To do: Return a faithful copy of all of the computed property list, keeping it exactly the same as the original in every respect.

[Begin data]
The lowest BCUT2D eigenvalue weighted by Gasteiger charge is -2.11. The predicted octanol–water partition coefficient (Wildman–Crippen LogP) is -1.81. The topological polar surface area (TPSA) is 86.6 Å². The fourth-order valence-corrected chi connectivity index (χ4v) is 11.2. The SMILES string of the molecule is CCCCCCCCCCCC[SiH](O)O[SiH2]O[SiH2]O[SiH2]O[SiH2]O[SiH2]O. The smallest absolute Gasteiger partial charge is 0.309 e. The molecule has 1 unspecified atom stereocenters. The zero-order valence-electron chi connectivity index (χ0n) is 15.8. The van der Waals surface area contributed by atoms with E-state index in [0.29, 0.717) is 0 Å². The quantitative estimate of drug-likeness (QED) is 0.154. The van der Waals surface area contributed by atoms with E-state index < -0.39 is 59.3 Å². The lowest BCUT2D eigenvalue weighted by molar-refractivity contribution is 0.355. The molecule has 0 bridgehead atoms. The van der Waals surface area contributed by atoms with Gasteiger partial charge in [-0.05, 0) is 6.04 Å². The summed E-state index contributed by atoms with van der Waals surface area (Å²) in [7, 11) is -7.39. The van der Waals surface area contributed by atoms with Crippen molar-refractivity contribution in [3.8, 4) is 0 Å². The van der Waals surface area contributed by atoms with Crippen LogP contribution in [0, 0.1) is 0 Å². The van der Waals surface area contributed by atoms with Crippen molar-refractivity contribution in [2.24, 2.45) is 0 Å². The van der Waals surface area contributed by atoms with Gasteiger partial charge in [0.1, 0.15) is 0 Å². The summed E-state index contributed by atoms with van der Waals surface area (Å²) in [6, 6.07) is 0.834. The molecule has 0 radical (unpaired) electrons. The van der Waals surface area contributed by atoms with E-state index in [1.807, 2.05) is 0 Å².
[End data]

The lowest BCUT2D eigenvalue weighted by Gasteiger charge is -2.11. The predicted octanol–water partition coefficient (Wildman–Crippen LogP) is -1.81. The topological polar surface area (TPSA) is 86.6 Å². The fourth-order valence-corrected chi connectivity index (χ4v) is 11.2. The SMILES string of the molecule is CCCCCCCCCCCC[SiH](O)O[SiH2]O[SiH2]O[SiH2]O[SiH2]O[SiH2]O. The smallest absolute Gasteiger partial charge is 0.309 e. The molecule has 1 unspecified atom stereocenters. The zero-order valence-electron chi connectivity index (χ0n) is 15.8. The van der Waals surface area contributed by atoms with E-state index in [0.29, 0.717) is 0 Å². The quantitative estimate of drug-likeness (QED) is 0.154. The van der Waals surface area contributed by atoms with E-state index < -0.39 is 59.3 Å². The lowest BCUT2D eigenvalue weighted by molar-refractivity contribution is 0.355. The molecule has 0 bridgehead atoms. The van der Waals surface area contributed by atoms with Gasteiger partial charge in [-0.05, 0) is 6.04 Å². The summed E-state index contributed by atoms with van der Waals surface area (Å²) in [7, 11) is -7.39. The van der Waals surface area contributed by atoms with Crippen molar-refractivity contribution in [3.8, 4) is 0 Å². The van der Waals surface area contributed by atoms with Crippen LogP contribution in [0, 0.1) is 0 Å². The van der Waals surface area contributed by atoms with Crippen molar-refractivity contribution in [2.24, 2.45) is 0 Å². The van der Waals surface area contributed by atoms with Gasteiger partial charge in [0.1, 0.15) is 0 Å². The summed E-state index contributed by atoms with van der Waals surface area (Å²) in [6, 6.07) is 0.834. The molecule has 0 radical (unpaired) electrons. The van der Waals surface area contributed by atoms with E-state index in [1.807, 2.05) is 0 Å².